The similar succession of arguments as well as the use of an identical terminology betrays either a single authorship or a direct influence. The fact that both documents were printed in a very short interval from one another seems to favor the former hypothesis.

But I believe that the most interesting and instructive element of comparison between the two documents does not reside in its introductory matter and can be found inside the narrative of the apparition itself. In effect, both documents involve the intervention of Capuchin monks as the resolving factor: in the Genoan as well as the Maltese story, it is by way of Capuchin intervention that the problem is resolved.
This detail is in my opinion a possible and plausible hint as to the real motives of the author(s) of both stories.

We have to consider that Capuchins which were already influential in Italy, and well-implanted in Genoa, were at that time trying to gain influence in France. The Capuchin intervention in both stories plausibly hints to the fact that the author might have been a Capuchin sympathizer or a Capuchin himself who exploited miraculous stories in order to forge a favorable image of the Capuchin order among a French readership when it was most needed. On more speculative grounds, we can propose that the stories have been located purposely in far away regions to render them less verifiable to their French public.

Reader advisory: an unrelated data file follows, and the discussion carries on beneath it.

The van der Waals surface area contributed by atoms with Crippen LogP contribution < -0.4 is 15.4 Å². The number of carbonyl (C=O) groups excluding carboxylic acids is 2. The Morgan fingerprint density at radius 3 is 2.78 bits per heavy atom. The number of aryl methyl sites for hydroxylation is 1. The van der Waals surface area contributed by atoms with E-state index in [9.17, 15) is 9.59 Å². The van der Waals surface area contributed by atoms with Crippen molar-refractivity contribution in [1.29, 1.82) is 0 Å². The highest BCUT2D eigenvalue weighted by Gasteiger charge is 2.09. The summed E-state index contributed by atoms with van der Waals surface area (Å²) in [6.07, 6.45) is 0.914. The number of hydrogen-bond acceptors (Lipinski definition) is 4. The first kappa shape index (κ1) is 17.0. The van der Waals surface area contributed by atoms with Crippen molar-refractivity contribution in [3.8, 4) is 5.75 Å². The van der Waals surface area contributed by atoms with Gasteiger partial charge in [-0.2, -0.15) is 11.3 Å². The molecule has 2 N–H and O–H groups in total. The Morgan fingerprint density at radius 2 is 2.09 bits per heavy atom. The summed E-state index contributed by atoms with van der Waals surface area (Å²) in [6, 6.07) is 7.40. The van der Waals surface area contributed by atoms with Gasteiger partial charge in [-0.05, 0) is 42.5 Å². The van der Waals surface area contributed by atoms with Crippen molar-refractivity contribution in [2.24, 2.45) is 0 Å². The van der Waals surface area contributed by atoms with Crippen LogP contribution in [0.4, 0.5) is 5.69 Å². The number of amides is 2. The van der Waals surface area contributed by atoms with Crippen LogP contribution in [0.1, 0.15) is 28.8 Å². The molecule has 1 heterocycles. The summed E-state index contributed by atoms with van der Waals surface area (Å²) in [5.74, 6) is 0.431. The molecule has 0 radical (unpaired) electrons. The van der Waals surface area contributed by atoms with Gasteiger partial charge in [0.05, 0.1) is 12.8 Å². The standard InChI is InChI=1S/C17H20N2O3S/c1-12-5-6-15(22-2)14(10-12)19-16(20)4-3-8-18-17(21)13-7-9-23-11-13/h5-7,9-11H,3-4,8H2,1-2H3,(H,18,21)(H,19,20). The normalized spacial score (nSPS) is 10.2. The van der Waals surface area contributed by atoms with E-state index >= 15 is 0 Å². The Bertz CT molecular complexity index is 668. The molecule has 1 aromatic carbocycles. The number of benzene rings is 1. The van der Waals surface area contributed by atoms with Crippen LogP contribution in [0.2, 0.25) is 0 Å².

In our case, it thus seems plausible to think that the author(s) intentions were to stress out to the French public the wonders of the Capuchin monks in a time when most prodigious events were interpreted as apocalyptic warnings. And even if they objectively do not bring any more factuality, or non-factuality, to the events themselves, the parallels we can draw from both documents when studied conjointly, can at least help us to understand the motivation or part of it, which led the author(s) to spread these stories and what there was to understand from them.

But, while understanding the context can offer a better comprehension as to the motives of the author, it must be stressed that it offers just that, an understanding of the perspective the text was written in. It does not offer us any definitive evidence as to the factual or non-factual nature of the events described; in effect, one could always argue that the context offered an oriented interpretation but that the events themselves had factual roots, even if these were modeled around and transformed by the interpretation and orientation the author wanted to give to his text. But while the context does not explain the nature of an event, it still offers some keys to decrypt the subjective elements of a narration.

Whether a real dragon ever roamed out the island of Malta or whether apparitions were really seen in 1608 in Genoa is obviously dubious from the absence of other sources corroborating the stories, but let’s not forget that a good number of the readers receiving such stories, believed in them, or more precisely, thought about them as believable. And that alone, was sufficient to give materiality to the narration.

No comments: